The Torch

University High School Student News

The Torch

The Torch

The Role of Global Warming in Hurricane Devastation

South Carolinian neighborhoods flooded after Hurricane Idalia, debris from damaged houses piled in the middle of the street.

     Hurricane Idalia made landfall in Florida on August 30th, the storm raking up from a Category One to a Category Four overnight. The hurricane also altered its path from Central Florida to Georgia and the Carolinas. The storm caused catastrophic flooding and mass power outages on its path.

   Tropical Storm Hilary recently struck California, making history as the first tropical storm the state has seen in 84 years. The hurricane produced a ninety mile per hour wind and has caused over seven billion dollars in damages. Tropical Storm Harold made landfall in Texas causing thousands to lose power in their homes and a multitude of cropland to be severely damaged. 

    This uptake in severe storms has been a recent trend, this has also been seen with earthquakes and other natural disasters becoming more powerful at the same frequency. With the rise of global temperatures the ocean has been getting warmer, making the power of hurricanes increase exponentially. 

   The Environmental Defense Fund states that damaging hurricanes in the U.S. are three times more frequent than they were 100 years ago and the proportion of Category 3 or higher storms has doubled in the past 40 years. A recent theory claims the winds that power hurricanes move slower in the warmer water, causing the storms to build up more strength before they make landfall. This process creates more powerful storms that move at a steady rate once they make landfall, leading to catastrophic damage. Another factor that contributes to these detrimental hurricanes is the rapidly rising sea levels of our oceans. This has led sea levels to rise up to four inches in the past fifty years. These rising sea levels contribute to storm surges and floods that devastate communities.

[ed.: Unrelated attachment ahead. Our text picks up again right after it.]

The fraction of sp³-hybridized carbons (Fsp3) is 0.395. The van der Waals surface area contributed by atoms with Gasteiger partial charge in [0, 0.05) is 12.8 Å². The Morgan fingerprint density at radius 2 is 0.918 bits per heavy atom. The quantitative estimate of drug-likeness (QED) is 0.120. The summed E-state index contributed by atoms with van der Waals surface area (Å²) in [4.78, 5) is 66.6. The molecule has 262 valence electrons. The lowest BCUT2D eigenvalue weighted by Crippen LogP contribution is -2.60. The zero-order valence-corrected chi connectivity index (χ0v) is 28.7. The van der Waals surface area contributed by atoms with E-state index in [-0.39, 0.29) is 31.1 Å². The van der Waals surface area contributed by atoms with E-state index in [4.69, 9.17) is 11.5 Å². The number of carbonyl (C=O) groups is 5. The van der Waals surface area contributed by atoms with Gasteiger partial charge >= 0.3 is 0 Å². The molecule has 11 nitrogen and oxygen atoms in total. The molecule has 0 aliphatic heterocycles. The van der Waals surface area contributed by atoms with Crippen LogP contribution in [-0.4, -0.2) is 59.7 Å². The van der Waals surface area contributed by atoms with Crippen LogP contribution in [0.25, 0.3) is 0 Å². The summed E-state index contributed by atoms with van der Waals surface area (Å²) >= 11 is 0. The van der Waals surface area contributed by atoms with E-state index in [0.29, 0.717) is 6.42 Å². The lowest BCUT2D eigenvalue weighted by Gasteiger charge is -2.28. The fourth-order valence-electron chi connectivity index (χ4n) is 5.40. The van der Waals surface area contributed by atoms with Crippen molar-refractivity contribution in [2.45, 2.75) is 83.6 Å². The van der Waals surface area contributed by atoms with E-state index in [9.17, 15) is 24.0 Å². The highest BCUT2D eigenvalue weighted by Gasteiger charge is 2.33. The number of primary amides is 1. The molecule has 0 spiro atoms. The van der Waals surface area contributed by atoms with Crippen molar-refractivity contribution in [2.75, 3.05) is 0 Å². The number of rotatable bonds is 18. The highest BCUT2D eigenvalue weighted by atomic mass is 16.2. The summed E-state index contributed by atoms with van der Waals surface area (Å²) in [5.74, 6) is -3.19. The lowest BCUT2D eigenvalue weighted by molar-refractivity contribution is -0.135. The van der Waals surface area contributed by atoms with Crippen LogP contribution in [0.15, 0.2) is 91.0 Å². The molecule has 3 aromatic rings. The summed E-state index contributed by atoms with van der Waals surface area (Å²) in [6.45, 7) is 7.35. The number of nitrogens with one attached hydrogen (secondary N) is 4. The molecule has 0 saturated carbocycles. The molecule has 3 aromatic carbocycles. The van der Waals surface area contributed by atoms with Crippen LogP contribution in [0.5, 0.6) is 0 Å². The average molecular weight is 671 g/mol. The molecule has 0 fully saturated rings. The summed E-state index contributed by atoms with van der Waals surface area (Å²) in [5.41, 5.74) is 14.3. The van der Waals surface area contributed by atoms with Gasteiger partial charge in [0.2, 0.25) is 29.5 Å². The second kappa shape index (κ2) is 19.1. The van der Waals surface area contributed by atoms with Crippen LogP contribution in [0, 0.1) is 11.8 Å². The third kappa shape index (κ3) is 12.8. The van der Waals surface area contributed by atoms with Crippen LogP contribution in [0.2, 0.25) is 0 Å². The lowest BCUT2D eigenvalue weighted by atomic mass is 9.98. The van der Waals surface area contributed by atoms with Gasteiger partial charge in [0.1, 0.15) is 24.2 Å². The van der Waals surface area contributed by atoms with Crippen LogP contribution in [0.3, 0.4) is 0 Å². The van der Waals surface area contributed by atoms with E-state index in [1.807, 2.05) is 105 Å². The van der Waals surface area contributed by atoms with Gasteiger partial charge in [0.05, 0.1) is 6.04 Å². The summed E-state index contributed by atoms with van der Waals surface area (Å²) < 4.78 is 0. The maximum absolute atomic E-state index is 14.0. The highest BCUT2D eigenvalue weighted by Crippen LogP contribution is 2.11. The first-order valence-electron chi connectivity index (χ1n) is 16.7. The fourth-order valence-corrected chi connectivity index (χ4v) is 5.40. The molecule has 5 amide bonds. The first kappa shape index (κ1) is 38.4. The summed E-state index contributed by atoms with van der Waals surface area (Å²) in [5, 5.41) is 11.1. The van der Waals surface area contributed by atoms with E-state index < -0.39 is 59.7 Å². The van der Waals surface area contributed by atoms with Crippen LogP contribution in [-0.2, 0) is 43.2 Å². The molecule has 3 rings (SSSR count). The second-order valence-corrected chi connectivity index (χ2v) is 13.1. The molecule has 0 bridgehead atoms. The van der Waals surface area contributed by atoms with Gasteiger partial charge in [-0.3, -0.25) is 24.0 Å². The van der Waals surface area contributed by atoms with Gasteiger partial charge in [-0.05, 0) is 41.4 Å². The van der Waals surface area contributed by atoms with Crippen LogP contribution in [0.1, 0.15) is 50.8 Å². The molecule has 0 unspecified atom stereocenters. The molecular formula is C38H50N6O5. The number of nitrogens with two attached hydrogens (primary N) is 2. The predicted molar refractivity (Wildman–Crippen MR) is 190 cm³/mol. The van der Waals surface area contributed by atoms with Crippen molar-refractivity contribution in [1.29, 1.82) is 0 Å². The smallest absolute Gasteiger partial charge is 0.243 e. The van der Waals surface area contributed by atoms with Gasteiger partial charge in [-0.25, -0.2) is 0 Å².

Data shows us that in the future the intensity and severity of these hurricanes will continue to increase. According to The Center for Climate and Energy Solutions, warming in the mid-latitudes is changing the pattern of these storms to reach further north. 

    The CCES also states there are ways to be more resilient to these storms, by preserving coastal wetlands, designing structures to be resilient to high winds and flying debris, elevating vulnerable buildings, preparing directly prior to a storm’s arrival through community awareness initiatives, boarding windows, and activating an evacuation plan. But, whether it be a hurricane or a tropical storm, the destruction of these natural disasters devastates communities and leads to irreversible damage.

Leave a Comment
Donate to The Torch

Your donation will support the student journalists of University High School. Your contribution will allow us to purchase equipment and cover our annual website hosting costs.

More to Discover
About the Contributor
Cricket Wainman
Cricket Wainman, Editor
Cricket is currently a sophomore at UHS and a Valencia Dual Enrollment student. This is her second year as a Staff Writer for The Torch and her first as an editor.  Some of her favorite hobbies are reading, playing video games, and watching her favorite shows. Cricket has four cats and loves hanging out with Ali.
Donate to The Torch

Comments (0)

All The Torch Picks Reader Picks Sort: Newest

Your email address will not be published. Required fields are marked *